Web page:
New York residents may be aware of the general rule of copyrights-once work is created, the author of the work becomes the copyright holder. This means they hold the rights that a copyright holder has and it is their exclusive property. However, they may not be aware of the exception that exists for "works made for hire."
According to the Copyright Act, a work made for hire is either work created by an employee within the scope of their employment or a work that has been commissioned as a contribution in a collective work, part of a motion picture or as a supplementary work or a compilation among other works, as long as the parties agree that it has been prepared as a work for hire. When a work is made for hire, the author is considered the employer, even though the employee may be the creator. Employers can be organizations, firms, or even an individual.
An employee differs from an independent contractor and this distinction is an essential one in copyright law. An independent contractor is generally someone who is not an employee- this means the first portion of the definition of works made for hire do not apply to them. However, if an employer has commissioned the work, then the second portion of the definition mentioned above applies. However, it will only be considered works for hire if it falls within the nine categories of works listed in the definition or if the parties agree-not otherwise.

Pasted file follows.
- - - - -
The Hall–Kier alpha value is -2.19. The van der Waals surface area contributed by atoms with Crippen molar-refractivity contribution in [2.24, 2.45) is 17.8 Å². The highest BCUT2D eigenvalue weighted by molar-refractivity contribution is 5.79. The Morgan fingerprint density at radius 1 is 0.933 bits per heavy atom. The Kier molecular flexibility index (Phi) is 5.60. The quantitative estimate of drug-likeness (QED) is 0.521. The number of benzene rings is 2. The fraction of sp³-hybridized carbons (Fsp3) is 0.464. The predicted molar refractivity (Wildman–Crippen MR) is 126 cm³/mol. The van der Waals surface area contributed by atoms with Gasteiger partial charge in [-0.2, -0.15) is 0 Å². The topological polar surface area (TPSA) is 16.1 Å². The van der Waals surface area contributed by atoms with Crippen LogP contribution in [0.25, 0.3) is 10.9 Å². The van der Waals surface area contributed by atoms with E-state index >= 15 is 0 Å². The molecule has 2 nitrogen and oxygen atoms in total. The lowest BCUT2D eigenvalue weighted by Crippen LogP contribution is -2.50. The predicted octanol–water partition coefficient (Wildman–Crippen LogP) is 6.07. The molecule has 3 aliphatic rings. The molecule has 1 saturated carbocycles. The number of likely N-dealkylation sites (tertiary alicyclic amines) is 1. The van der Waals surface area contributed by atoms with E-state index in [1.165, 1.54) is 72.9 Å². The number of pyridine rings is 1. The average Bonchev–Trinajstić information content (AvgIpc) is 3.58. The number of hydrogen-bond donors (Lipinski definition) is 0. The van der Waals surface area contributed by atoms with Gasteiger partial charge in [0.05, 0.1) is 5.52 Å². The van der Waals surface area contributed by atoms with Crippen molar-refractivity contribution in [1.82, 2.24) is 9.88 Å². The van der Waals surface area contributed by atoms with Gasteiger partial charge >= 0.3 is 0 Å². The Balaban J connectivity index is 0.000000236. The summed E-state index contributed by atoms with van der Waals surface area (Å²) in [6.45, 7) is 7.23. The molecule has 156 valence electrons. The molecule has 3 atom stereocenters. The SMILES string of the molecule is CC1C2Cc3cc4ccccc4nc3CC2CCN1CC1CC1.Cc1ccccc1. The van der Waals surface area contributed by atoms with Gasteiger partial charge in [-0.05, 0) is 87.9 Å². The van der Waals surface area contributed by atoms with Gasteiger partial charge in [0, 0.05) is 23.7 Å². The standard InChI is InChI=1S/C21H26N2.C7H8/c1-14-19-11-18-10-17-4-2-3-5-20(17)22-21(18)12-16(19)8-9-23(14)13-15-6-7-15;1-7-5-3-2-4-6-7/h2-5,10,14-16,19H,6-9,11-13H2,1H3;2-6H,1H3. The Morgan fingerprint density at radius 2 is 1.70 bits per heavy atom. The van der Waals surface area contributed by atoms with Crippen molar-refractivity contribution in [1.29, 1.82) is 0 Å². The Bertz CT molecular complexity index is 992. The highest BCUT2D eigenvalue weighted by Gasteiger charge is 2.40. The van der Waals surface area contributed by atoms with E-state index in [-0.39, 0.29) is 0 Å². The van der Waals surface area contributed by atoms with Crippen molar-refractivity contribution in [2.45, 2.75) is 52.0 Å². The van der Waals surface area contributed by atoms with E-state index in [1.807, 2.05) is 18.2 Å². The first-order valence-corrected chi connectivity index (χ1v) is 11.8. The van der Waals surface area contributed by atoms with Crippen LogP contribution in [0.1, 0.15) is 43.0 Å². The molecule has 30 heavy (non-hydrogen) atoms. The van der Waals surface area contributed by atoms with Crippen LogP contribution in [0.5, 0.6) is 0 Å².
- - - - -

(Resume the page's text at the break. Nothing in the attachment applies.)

Intellectual property right law is one way people can protect their work. However, though everyone may want to protect their creations, it is important to understand who can protect what. Therefore, it is important to understand intellectual property rights law and how it can protect one's rights in the case of intellectual property litigation. An experienced attorney may be able to assist New York authors in understanding their rights.
Source: United States Copyright Office, "Copyright," Accessed on Sept. 27, 2016